This article is coauthored with Sanskriti Srimali, a fourth year student from Institute of Law Nirma Univeristy.

Introduction: Author-Reader Dichotomy

Friedrich Nietzsche’s famous lines “it is my ambition to say in ten sentences what others say in a whole book.” professedly conveys the idea of writing succinct yet successful texts. It unfolds various debates about reading and understanding texts. In simple words, the purpose of writing is not to impress the reader; rather, it is to express the author in the best way possible. Thus, both the reader and the author are important in the construction and deconstruction of a text. As Ronald Barthes argued, the decipherment of a text depends upon the reader because there are various social and cultural codes which a person uses (often unconsciously) in interpreting a text. Thus, the purpose of writing a text is fructified when it is read by someone, and understood in the closest intendment of the author (see e.g. Jessica D. Litman’s Readers’ Copyright).

Notably, the factor of “absence of text originator” in writing unlike the speech where both listener and the speaker remain present also underscores the importance of writing reader-friendly texts. However, recently it noticed that the Court Judgments are being reader-friendly. Given the texts produced under the control of Judges and hold the authority of a law, the need of a reader-friendly texts gets heighted. Moreover, it is noteworthy that how judgments are read by people (in)directly decides the functioning of the law. Given the reducing attention deficit in the world, longer and complicated texts are less likely to be read by people because they demand more concentration and effort. Rather, preference is given to the texts that are easy to read and understand.  In absence of such texts, people often shift to secondary sources such as blogs, commentaries, articles, opinions etc. which are written by someone who is often not the originator of primary text. When texts are read, written, and interpreted in such a way, the original meaning gets lost to the end reader, if not lost, then substantially changed for the end reader.

The present article is an attempt to highlight the importance of writing reader-friendly judgments which not only means shorter texts but also implies other factors including the systemized structure of text, language used, summary given. Deliberating upon the binding authority of judgments as a law and notion of ‘mistake of law is no excuse’, the authors have argued that writing complicated and non-reader friendly (verbose, jargonized) judgments can lead to infringement of the right to know.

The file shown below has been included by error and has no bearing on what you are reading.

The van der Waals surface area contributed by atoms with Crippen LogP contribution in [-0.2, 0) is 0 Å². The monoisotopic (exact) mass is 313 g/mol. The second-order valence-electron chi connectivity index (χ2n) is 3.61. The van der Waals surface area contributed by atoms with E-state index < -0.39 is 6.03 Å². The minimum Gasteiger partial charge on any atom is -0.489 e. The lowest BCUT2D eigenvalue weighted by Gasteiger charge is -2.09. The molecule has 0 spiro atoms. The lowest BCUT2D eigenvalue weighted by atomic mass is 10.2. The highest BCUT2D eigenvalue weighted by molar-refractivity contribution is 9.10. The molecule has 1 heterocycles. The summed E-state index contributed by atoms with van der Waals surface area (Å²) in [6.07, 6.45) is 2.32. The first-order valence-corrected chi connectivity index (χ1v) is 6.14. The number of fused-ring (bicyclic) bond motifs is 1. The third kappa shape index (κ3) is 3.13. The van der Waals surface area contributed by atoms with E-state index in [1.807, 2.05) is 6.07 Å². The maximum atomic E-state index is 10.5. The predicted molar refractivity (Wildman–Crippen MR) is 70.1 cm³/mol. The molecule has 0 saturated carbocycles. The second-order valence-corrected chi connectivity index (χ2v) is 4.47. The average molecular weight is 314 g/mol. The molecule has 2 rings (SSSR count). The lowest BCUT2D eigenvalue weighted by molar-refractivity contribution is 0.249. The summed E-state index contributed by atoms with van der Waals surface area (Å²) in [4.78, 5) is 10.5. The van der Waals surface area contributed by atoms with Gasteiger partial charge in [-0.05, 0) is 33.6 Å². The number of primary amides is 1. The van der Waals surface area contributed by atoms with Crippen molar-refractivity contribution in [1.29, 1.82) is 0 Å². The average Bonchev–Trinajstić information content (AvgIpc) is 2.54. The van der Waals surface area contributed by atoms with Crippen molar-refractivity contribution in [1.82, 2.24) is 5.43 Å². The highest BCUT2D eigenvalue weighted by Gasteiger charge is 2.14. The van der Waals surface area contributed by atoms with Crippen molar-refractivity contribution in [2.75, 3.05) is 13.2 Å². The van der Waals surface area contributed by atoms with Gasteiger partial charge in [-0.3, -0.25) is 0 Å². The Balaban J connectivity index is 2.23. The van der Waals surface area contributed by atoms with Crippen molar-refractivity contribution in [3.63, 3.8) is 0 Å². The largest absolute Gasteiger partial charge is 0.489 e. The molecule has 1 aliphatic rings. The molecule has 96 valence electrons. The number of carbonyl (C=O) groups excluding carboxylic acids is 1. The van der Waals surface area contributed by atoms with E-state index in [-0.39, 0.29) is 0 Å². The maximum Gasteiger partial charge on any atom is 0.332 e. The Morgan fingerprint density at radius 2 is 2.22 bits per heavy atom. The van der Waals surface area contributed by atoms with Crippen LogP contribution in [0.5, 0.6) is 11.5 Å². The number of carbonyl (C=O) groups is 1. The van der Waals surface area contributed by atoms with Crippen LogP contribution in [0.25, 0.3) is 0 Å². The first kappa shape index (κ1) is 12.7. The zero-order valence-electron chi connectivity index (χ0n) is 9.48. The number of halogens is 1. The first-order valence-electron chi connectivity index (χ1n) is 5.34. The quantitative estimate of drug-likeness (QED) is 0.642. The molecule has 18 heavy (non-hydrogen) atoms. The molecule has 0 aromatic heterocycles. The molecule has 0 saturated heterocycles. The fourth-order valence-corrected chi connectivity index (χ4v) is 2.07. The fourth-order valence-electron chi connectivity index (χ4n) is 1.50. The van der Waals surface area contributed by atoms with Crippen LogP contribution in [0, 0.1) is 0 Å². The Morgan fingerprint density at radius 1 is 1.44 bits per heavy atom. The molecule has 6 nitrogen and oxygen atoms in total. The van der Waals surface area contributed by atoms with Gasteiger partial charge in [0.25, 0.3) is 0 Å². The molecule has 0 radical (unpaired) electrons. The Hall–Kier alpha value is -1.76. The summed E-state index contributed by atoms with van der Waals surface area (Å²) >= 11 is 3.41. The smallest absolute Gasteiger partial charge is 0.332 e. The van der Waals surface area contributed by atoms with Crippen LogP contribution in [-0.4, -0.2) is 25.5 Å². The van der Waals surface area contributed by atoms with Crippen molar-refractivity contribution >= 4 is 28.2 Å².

Accessibility NOT should be limited to Physical Access

The way availability does not necessarily mean accessibility, accessibly does not necessarily mean comprehensibility. This becomes even more pertinent for the judgments which does not only need to be physically accessible (in addition to being available) but also need to be mentally accessible, meanng they should be such that they layman can understand them. When writers ideate and create, they presents a world of their own but it is the reader who ultimately decides to be a part of that world. In such an inexorable author-reader relationship, the burden comes on the author to convey the maximum message of the text shift to the reader. Hence, it becomes important to understand how the judgments are written and made accessible to people which includes whether they are deciphered by the people.

Following are excerpts from two different judgments, one showcasing the coarsely created complex sentences and other explicating an issue very simply.

In Subramaniam Swamy vs Union of India, the Court made a multiplex remark on the constitutionality of criminalizing defamation under IPC